In August 2014, the Seventh Circuit created a new, "straightforward rules-based approach" to determining the admissibility of prior bad acts. United States v. Gomez, 763 F.3d 845, 853 (7th Cir. 2014). Gomez requires courts to look beyond merely the articulation of a plausible, non-propensity purpose (such as to show knowledge, intent or identity) before admitting other acts evidence, and determine whether the "chain of reasoning" that makes the evidence relevant relies on a propensity-based rationale.

In Gomez, the defendant was charged with conspiracy to distribute cocaine and related crimes. After the government introduced "overwhelming" evidence that linked incriminating telephone calls to Gomez's residence, Gomez argues that his brother-in-law, who lived at the same house, must have been the culprit. In response, the government sought to introduce evidence that a small quantity of cocaine was recovered from the pocket of a pair of pants found in Gomez's bedroom at the time of his arrest, which was twenty-six days after the alleged conspiracy had ended.

The district judge admitted the evidence for the purpose of proving Gomez's identity as one of the participants in the recorded phone calls. The Seventh Circuit reversed, concluding that the cocaine evidence was relevant to Gomez's identity only through a chain of reasoning that included a forbidden propensity inference. Gomez, 763 F.3d at 861. In other words, for the pants-pocket cocaine (described by the court as a "user quantity") to have any relevance at all, the finder of fact would have had to reason that because Gomez had possessed cocaine at some point, it was more likely he than his brother-in-law who was involved in the cocaine conspiracy.

Under the Gomez approach, the Court:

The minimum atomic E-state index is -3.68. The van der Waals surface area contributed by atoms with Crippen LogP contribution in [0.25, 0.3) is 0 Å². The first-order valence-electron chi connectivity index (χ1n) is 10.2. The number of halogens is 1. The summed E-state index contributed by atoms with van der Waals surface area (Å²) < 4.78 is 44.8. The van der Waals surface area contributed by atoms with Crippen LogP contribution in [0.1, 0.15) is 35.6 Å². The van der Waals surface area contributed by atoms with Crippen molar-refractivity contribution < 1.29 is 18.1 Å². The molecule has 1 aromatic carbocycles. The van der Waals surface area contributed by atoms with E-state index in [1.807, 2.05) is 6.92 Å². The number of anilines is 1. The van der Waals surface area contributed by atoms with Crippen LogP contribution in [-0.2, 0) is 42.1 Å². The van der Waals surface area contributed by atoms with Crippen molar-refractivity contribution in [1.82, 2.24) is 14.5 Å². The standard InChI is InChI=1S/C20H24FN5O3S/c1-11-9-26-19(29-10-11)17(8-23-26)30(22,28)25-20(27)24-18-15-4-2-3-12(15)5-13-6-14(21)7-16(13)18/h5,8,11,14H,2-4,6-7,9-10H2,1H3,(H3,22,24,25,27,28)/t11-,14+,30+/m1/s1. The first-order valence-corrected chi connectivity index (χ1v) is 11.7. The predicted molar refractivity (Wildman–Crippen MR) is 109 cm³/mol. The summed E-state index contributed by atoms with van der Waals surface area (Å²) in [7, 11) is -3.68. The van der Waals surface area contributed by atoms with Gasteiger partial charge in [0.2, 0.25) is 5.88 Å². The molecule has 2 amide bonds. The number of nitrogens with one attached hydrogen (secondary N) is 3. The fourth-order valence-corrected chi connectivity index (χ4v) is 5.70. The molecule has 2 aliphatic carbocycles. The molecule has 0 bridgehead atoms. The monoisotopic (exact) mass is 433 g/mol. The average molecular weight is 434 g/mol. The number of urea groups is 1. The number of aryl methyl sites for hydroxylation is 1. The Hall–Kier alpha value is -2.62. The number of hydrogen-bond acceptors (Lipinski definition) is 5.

(1) Determines whether evidence is relevant pursuant to Rule 401 and 402. The proponent of the evidence must be able to show that the evidence is relevant not just on any theory, but why it is relevant when taken for the particular purpose for which it is offered. See id. at 855 ("The proponent of other-act evidence should address its relevance directly, without the straightjacket of an artificial checklist").

(2) Determines whether the purpose for which the evidence is being offered is permissible under 404(b). It is not sufficient for the proponent of the evidence "simply point to a purpose in the permitted' list and assert that the other-act evidence is relevant to it." Id. at 856. Rather, a court will ask whether "the evidence is relevant without relying on a propensity inference." Id. This means that the proponent of the evidence, or at least the court, must be able to identify a "propensity-free chain of reasoning" by which the evidence can be deemed relevant. Id. (citing U.S. v. Lee, 724 F.3d 968, 978 (7th Cir.2013)).

(3) Determines whether the evidence is not substantially more prejudicial than probative. Thus, Rule 403 acts as a final check that excludes slightly probative evidence whose main effect will be the inflammation of the jury's passions rather than the illumination of their fact-finding. See Gomez at 845 (explaining that Rule 403 excludes "other-act evidence that may be slightly probative through a non-propensity theory but has a high likelihood of creating unfair prejudice by leading a jury to draw conclusions based on propensity").